Behaviour of dpkg-source with "3.0 (quilt)" and VCS and automatic patches
from time to time I hear some rumblings about how "3.0 (quilt)" mixes
badly with VCS. Indeed, one of the primary goals of the format
was to not require prior knowledge of the patch system to be able to
modify a package. And it's the case since you can do:
- dpkg-source -x
- modify files
But there are a few downsides:
Auto-application of patches
Since dpkg-source -x auto-applies the patch, the build part was
designed with the assumption that patches are pre-applied and this
assumption is often wrong for people using VCS. I have resolved this
by auto-applying the patch at the start of a build but (some) users of VCS
have been annoyed with it because it left the VCS unclean after the
build. The option --unapply-patches has been added as a way to change
the behaviour (and you can put it debian/source/local-options).
I would like to improve this situation and not force the majority of
people to add the unapply-patches option (if it turns out the majority
of people use this option or are annoyed by the patches being applied).
I see 2 ways to solve this:
a/ detect the common VCS and make --unapply-patches the default in that
case (but it would require a --no-unapply-patches for the people who
keep the patches applied in their VCS)
b/ modify dpkg-source --before-build to keep a trace of the fact that
it applied the patches (for example by creating
.pc/dpkg-source-auto-applied) and in that case have dpkg-source
--after-build unapply the patches so that we're back to a clean
state after a succesful build.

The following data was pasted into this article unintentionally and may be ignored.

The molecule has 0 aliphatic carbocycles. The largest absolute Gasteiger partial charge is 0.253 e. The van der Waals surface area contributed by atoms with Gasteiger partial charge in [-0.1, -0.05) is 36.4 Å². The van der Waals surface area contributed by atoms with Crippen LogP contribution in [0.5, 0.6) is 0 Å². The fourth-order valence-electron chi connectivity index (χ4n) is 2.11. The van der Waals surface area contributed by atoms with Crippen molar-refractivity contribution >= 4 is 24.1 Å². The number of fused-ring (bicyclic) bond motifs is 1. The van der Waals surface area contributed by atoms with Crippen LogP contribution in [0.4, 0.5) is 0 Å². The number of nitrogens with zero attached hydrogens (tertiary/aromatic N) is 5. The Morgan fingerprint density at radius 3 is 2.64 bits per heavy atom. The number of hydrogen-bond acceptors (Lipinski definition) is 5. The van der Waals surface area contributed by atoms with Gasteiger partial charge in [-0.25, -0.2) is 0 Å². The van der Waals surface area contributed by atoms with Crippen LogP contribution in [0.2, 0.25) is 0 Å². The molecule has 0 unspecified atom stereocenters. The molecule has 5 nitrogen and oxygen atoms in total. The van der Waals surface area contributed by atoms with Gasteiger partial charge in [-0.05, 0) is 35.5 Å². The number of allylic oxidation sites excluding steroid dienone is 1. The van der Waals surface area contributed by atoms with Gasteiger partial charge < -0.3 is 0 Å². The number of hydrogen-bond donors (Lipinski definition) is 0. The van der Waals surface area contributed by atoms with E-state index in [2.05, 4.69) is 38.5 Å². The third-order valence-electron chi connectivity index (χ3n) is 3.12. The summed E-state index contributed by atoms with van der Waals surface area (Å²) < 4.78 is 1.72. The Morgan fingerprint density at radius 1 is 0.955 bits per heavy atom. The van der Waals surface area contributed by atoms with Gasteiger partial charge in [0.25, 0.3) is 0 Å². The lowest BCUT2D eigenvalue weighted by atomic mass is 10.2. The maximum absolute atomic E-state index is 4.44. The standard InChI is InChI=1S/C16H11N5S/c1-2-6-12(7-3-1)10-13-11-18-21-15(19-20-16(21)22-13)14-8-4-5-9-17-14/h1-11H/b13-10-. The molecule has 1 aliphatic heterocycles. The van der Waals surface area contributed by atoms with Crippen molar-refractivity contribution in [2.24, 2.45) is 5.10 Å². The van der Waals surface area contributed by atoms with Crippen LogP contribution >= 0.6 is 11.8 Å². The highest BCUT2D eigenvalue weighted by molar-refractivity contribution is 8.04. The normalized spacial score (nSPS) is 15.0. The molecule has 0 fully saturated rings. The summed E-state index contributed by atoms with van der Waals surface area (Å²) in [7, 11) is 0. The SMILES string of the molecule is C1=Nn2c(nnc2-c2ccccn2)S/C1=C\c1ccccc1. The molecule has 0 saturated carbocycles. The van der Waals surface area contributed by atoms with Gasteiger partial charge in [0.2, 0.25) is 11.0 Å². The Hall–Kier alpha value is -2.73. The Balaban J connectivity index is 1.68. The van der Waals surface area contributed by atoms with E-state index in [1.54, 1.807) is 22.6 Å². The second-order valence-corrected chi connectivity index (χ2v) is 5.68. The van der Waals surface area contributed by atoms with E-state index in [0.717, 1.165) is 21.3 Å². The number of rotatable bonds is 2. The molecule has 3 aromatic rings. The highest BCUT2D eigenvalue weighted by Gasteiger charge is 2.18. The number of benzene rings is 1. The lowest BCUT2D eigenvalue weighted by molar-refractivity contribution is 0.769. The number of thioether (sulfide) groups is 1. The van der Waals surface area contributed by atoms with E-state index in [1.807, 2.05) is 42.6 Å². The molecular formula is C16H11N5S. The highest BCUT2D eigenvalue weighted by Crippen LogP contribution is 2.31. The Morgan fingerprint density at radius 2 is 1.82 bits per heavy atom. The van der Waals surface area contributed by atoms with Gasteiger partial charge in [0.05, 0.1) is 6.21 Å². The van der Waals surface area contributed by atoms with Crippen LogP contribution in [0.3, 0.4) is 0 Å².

If the build fails, we'd keep the patches applied.
My preference goes to b/ because it doesn't require changes for people
who like to keep the patches applied in their VCS too. And it's the
principle of least surprise, you keep the same state afer a build than
you had before the build (so it's still ok for people who rely
on the scenario unpack/hack/rebuild).
Comments? Does this look reasonable?
Again to cope with the scenario explained at the start of this mail,
once a user has made modifications we must ensure that they end up in a
proper patch in debian/patches/. Right now this is entirely automatic,
the generated patches take the form of
Obviously this is a pretty poor name for a patch and given it's
automatically generated, it doesn't contain much useful description.
In general they are renamed by the maintainer who also adds a
description (or they are properly put in place before the build so that
dpkg-source doesn't have to create it).
But it still happens that those patches are generated when the maintainer
did not expect any change at all. That's why we added the option
--abort-on-upstream-changes for maintainers who never wants dpkg-source
to auto-create a patch.
I wonder if I should not make this option the default and fail with an
error messages suggesting that the maintainer should run "dpkg-source
--record-changes" if he really wants to keep the current changes. It
would also leave the diff around somewhere in $TMPDIR if the user wants
to review it.
It would break the initial scenario but since the solution is given in the
error message, I believe it would be acceptable.
"dpkg-source --record-changes <patch-name>" would be an interactive command
because you would be asked to fill the patch description header.
We still have the case of people who keep all their changes in the VCS
without maintaining debian/patches/ and who uses --single-debian-patch.
In that case, --abort-on-upstream-changes would not apply.
What do you think of this? Do you have suggestions to improve this
Ideally, if desired, dpkg-source --record-changes could be automatically
called in the build process but I'm wary of introducing something
interactive in the package build process.
Raphaël Hertzog ◈ Debian Developer
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